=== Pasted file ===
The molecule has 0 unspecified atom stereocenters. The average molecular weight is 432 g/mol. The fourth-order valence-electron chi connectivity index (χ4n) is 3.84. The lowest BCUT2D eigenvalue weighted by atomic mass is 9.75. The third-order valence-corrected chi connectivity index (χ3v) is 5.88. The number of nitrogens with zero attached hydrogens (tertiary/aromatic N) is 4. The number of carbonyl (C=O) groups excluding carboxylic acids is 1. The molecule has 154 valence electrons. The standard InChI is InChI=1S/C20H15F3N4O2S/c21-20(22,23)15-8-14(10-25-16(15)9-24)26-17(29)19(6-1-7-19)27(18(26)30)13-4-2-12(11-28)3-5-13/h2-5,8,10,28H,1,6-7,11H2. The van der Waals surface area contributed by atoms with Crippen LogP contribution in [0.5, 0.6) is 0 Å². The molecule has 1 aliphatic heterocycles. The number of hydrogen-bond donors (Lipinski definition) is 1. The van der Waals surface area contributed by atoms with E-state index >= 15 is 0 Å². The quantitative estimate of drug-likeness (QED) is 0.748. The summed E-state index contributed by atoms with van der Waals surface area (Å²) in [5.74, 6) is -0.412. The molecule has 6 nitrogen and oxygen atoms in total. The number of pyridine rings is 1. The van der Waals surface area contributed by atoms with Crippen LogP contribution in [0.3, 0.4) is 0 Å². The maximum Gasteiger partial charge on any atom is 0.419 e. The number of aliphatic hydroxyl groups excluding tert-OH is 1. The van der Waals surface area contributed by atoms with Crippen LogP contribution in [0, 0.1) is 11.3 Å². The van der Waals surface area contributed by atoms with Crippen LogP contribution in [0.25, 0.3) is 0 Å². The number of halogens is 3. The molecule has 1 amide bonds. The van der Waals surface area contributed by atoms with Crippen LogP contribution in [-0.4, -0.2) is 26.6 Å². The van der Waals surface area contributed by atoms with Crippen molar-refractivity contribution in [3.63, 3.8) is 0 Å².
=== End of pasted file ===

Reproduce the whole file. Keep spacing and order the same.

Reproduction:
The molecule has 0 unspecified atom stereocenters. The average molecular weight is 432 g/mol. The fourth-order valence-electron chi connectivity index (χ4n) is 3.84. The lowest BCUT2D eigenvalue weighted by atomic mass is 9.75. The third-order valence-corrected chi connectivity index (χ3v) is 5.88. The number of nitrogens with zero attached hydrogens (tertiary/aromatic N) is 4. The number of carbonyl (C=O) groups excluding carboxylic acids is 1. The molecule has 154 valence electrons. The standard InChI is InChI=1S/C20H15F3N4O2S/c21-20(22,23)15-8-14(10-25-16(15)9-24)26-17(29)19(6-1-7-19)27(18(26)30)13-4-2-12(11-28)3-5-13/h2-5,8,10,28H,1,6-7,11H2. The van der Waals surface area contributed by atoms with Crippen LogP contribution in [0.5, 0.6) is 0 Å². The molecule has 1 aliphatic heterocycles. The number of hydrogen-bond donors (Lipinski definition) is 1. The van der Waals surface area contributed by atoms with E-state index >= 15 is 0 Å². The quantitative estimate of drug-likeness (QED) is 0.748. The summed E-state index contributed by atoms with van der Waals surface area (Å²) in [5.74, 6) is -0.412. The molecule has 6 nitrogen and oxygen atoms in total. The number of pyridine rings is 1. The van der Waals surface area contributed by atoms with Crippen LogP contribution in [0.3, 0.4) is 0 Å². The maximum Gasteiger partial charge on any atom is 0.419 e. The number of aliphatic hydroxyl groups excluding tert-OH is 1. The van der Waals surface area contributed by atoms with Crippen LogP contribution in [0, 0.1) is 11.3 Å². The van der Waals surface area contributed by atoms with Crippen LogP contribution in [0.25, 0.3) is 0 Å². The number of halogens is 3. The molecule has 1 amide bonds. The van der Waals surface area contributed by atoms with Crippen LogP contribution in [-0.4, -0.2) is 26.6 Å². The van der Waals surface area contributed by atoms with Crippen molar-refractivity contribution in [3.63, 3.8) is 0 Å².